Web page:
When you are working with miniscule marketing budgets, securing sponsorship is absolutely critical to the overall success of most promotions. The secret is to ensure that any sponsor ‘investing’ in a bigger picture project achieves a cost effective return. That cannot be done without a careful evaluation of potential linkages and mutual benefits.
Quoting from a well known business publication, ‘Sponsorship should not be confused with advertising. Advertising is considered a quantitative medium, whereas sponsorship is considered a qualitative medium’. Beneficial partnerships can add tremendous value and credibility, especially if increased sales and market share can be directly measured to the strategic alliance. It also makes it far more likely that the sponsor would be willing to support future ventures.
There are many creative ways that the process can be enhanced. For instance with our current dine-around initiative we persuaded a major distributor to offer a range of wines at a special rate to our restaurants partners, allowing a greater net return for the individual establishments and growing the suppliers market share. Other sponsors have a monthly option of offering one or more of their products at reduced prices.
As we have now passed the latest ‘book-by’ date for the several times re-launched Barbados Island Inclusive promotion, is it time to analyse how cost effective the initiative has been? Especially as it was one of the very few, national marketing initiatives for this year that has either not been postponed, cancelled or simply just not implemented in the first place.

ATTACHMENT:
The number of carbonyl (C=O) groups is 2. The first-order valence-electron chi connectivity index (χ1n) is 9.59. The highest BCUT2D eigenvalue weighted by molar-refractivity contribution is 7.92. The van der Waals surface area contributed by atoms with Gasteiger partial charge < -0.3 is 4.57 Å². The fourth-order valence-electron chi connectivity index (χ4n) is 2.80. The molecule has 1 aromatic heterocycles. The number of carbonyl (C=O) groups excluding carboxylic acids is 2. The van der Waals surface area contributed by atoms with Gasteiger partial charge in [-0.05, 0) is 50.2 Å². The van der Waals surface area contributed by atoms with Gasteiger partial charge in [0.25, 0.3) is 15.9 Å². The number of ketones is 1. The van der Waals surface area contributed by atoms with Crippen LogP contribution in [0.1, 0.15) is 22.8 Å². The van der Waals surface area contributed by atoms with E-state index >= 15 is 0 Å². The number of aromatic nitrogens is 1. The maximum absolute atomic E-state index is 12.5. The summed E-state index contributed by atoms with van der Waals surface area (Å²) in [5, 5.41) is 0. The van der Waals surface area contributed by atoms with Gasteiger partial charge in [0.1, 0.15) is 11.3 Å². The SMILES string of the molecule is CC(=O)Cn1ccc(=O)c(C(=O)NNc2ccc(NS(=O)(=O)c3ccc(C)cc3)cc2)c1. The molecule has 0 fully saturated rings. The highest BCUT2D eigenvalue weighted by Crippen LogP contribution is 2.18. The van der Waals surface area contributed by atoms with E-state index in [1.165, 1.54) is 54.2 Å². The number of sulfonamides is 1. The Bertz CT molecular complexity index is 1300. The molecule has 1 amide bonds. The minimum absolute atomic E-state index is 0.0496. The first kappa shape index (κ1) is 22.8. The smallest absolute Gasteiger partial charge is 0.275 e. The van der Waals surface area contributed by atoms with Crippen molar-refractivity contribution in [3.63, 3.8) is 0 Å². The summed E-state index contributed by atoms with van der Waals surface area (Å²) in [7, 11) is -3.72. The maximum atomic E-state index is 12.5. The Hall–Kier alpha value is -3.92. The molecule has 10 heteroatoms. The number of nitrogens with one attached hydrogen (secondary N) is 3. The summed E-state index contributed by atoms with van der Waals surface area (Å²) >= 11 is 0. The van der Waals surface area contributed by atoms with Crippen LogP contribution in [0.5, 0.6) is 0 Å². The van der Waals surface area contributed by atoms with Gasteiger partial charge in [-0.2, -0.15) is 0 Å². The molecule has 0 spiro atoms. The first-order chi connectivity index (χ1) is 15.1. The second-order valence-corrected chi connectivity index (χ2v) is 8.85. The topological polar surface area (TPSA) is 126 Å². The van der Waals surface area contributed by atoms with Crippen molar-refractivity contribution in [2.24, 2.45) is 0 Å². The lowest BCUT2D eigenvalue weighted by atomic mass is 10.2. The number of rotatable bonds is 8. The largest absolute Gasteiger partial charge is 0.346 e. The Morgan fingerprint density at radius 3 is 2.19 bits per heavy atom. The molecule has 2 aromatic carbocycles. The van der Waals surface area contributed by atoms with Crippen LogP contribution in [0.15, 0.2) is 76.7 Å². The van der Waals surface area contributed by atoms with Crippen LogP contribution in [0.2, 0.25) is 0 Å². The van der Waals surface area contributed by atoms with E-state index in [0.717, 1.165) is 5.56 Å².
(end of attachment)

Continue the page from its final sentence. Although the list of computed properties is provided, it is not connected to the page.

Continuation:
Just to remind readers, the stated objective was to generate an ‘additional’ 15,000 long stay visitors between the end of May and the 21st December 2013 who would spend BDS$30 million at a quoted cost of BDS$11 million to cover the promotional costs. Minister of Tourism (MOT), Mr. Sealy is on record as stating ‘all but $4 million will actually be spent on advertising’. On 22nd July 2013 the Barbados Government Information Service reported the MOT ‘had revealed that more than 5,000 tourists had taken advantage of the vouchers being offered under the programme’.
We know that even before the October figures are published, that ‘we’ are already experiencing an unprecedented 18 consecutive months of long stay visitor decline. So the word ‘additional’ is critical to evaluate because if the initiative had in fact generated any incremental numbers then it has been at a huge cost.
It was quite a revelation to read through the five newspaper pages of ‘indebted’ individuals and entities listed by National Insurance Board (NIB) from a tourism perspective. Especially, when you realise that many of them have either in the past and/or currently benefited from substantial taxpayer subsidies, grants or soft loans. It seems almost incredulous that, at least in some cases, if any due diligence has been practised between the various Government agencies involved before the monies were advanced.